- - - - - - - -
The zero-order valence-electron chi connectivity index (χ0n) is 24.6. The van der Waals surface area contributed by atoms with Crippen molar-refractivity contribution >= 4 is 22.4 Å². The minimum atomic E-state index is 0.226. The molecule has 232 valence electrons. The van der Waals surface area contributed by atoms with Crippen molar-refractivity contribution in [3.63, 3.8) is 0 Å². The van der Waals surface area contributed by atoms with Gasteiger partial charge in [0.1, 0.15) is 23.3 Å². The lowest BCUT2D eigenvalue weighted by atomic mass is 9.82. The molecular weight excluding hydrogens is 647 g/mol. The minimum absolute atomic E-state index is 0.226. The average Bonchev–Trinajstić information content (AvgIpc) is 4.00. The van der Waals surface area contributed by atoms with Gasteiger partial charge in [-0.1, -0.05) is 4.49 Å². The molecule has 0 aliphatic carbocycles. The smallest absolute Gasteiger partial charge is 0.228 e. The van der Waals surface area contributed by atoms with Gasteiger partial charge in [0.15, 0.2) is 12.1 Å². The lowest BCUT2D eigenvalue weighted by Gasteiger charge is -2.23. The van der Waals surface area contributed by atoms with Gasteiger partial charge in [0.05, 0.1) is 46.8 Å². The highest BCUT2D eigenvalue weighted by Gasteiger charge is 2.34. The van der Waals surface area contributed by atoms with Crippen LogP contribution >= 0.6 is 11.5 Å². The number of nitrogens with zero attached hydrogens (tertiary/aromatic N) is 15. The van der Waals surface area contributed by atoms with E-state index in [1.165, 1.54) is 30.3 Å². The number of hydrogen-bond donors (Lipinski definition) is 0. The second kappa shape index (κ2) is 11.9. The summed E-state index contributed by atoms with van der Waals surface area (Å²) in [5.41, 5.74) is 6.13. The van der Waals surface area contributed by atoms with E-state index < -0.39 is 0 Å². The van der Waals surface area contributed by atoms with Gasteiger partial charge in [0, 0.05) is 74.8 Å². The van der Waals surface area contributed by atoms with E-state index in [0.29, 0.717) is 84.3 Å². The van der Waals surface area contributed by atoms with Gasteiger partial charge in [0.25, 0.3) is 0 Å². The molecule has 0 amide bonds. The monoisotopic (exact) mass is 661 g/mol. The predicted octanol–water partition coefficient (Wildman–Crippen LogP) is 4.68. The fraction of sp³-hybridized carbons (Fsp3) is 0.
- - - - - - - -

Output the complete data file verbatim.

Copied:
The zero-order valence-electron chi connectivity index (χ0n) is 24.6. The van der Waals surface area contributed by atoms with Crippen molar-refractivity contribution >= 4 is 22.4 Å². The minimum atomic E-state index is 0.226. The molecule has 232 valence electrons. The van der Waals surface area contributed by atoms with Crippen molar-refractivity contribution in [3.63, 3.8) is 0 Å². The van der Waals surface area contributed by atoms with Gasteiger partial charge in [0.1, 0.15) is 23.3 Å². The lowest BCUT2D eigenvalue weighted by atomic mass is 9.82. The molecular weight excluding hydrogens is 647 g/mol. The minimum absolute atomic E-state index is 0.226. The average Bonchev–Trinajstić information content (AvgIpc) is 4.00. The van der Waals surface area contributed by atoms with Gasteiger partial charge in [-0.1, -0.05) is 4.49 Å². The molecule has 0 aliphatic carbocycles. The smallest absolute Gasteiger partial charge is 0.228 e. The van der Waals surface area contributed by atoms with Gasteiger partial charge in [0.15, 0.2) is 12.1 Å². The lowest BCUT2D eigenvalue weighted by Gasteiger charge is -2.23. The van der Waals surface area contributed by atoms with Gasteiger partial charge in [0.05, 0.1) is 46.8 Å². The highest BCUT2D eigenvalue weighted by Gasteiger charge is 2.34. The van der Waals surface area contributed by atoms with Crippen LogP contribution >= 0.6 is 11.5 Å². The number of nitrogens with zero attached hydrogens (tertiary/aromatic N) is 15. The van der Waals surface area contributed by atoms with E-state index in [1.165, 1.54) is 30.3 Å². The number of hydrogen-bond donors (Lipinski definition) is 0. The second kappa shape index (κ2) is 11.9. The summed E-state index contributed by atoms with van der Waals surface area (Å²) in [5.41, 5.74) is 6.13. The van der Waals surface area contributed by atoms with E-state index < -0.39 is 0 Å². The van der Waals surface area contributed by atoms with Gasteiger partial charge in [0, 0.05) is 74.8 Å². The van der Waals surface area contributed by atoms with E-state index in [0.29, 0.717) is 84.3 Å². The van der Waals surface area contributed by atoms with Gasteiger partial charge in [0.25, 0.3) is 0 Å². The molecule has 0 amide bonds. The monoisotopic (exact) mass is 661 g/mol. The predicted octanol–water partition coefficient (Wildman–Crippen LogP) is 4.68. The fraction of sp³-hybridized carbons (Fsp3) is 0.